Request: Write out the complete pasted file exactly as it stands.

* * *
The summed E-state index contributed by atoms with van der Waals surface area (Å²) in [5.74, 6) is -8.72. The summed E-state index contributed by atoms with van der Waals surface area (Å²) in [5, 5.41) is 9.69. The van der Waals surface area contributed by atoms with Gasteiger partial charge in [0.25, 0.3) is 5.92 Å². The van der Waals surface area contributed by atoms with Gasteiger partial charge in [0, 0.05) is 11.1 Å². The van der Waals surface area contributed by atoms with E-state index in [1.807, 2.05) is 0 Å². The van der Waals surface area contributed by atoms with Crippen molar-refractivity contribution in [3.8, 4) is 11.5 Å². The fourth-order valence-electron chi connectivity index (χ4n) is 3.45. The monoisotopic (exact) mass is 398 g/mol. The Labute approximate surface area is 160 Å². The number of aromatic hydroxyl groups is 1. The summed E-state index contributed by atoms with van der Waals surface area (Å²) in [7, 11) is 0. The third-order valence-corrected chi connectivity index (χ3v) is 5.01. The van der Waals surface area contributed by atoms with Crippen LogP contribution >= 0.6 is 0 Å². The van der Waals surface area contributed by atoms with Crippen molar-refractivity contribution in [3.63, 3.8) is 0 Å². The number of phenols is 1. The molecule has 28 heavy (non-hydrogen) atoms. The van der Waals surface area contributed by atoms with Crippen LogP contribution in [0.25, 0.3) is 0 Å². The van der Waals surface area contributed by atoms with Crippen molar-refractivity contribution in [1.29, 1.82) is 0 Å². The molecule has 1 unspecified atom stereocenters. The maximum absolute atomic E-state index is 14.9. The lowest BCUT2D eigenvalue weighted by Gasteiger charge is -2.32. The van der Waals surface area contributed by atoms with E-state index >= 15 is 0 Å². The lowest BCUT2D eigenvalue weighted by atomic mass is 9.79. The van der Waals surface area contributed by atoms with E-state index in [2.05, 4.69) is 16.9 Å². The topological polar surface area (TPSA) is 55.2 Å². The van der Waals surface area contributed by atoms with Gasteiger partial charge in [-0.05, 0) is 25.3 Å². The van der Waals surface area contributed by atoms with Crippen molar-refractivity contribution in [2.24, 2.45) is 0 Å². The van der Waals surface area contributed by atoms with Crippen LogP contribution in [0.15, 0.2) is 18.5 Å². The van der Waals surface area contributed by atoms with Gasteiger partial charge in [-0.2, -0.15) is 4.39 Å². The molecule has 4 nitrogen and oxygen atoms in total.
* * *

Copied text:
The summed E-state index contributed by atoms with van der Waals surface area (Å²) in [5.74, 6) is -8.72. The summed E-state index contributed by atoms with van der Waals surface area (Å²) in [5, 5.41) is 9.69. The van der Waals surface area contributed by atoms with Gasteiger partial charge in [0.25, 0.3) is 5.92 Å². The van der Waals surface area contributed by atoms with Gasteiger partial charge in [0, 0.05) is 11.1 Å². The van der Waals surface area contributed by atoms with E-state index in [1.807, 2.05) is 0 Å². The van der Waals surface area contributed by atoms with Crippen molar-refractivity contribution in [3.8, 4) is 11.5 Å². The fourth-order valence-electron chi connectivity index (χ4n) is 3.45. The monoisotopic (exact) mass is 398 g/mol. The Labute approximate surface area is 160 Å². The number of aromatic hydroxyl groups is 1. The summed E-state index contributed by atoms with van der Waals surface area (Å²) in [7, 11) is 0. The third-order valence-corrected chi connectivity index (χ3v) is 5.01. The van der Waals surface area contributed by atoms with Crippen LogP contribution >= 0.6 is 0 Å². The van der Waals surface area contributed by atoms with Crippen molar-refractivity contribution in [3.63, 3.8) is 0 Å². The number of phenols is 1. The molecule has 28 heavy (non-hydrogen) atoms. The van der Waals surface area contributed by atoms with Crippen LogP contribution in [0.25, 0.3) is 0 Å². The van der Waals surface area contributed by atoms with Crippen molar-refractivity contribution in [1.29, 1.82) is 0 Å². The molecule has 1 unspecified atom stereocenters. The maximum absolute atomic E-state index is 14.9. The lowest BCUT2D eigenvalue weighted by Gasteiger charge is -2.32. The van der Waals surface area contributed by atoms with E-state index >= 15 is 0 Å². The lowest BCUT2D eigenvalue weighted by atomic mass is 9.79. The van der Waals surface area contributed by atoms with E-state index in [2.05, 4.69) is 16.9 Å². The topological polar surface area (TPSA) is 55.2 Å². The van der Waals surface area contributed by atoms with Gasteiger partial charge in [-0.05, 0) is 25.3 Å². The van der Waals surface area contributed by atoms with Crippen molar-refractivity contribution in [2.24, 2.45) is 0 Å². The van der Waals surface area contributed by atoms with Crippen LogP contribution in [0.15, 0.2) is 18.5 Å². The van der Waals surface area contributed by atoms with Gasteiger partial charge in [-0.2, -0.15) is 4.39 Å². The molecule has 4 nitrogen and oxygen atoms in total.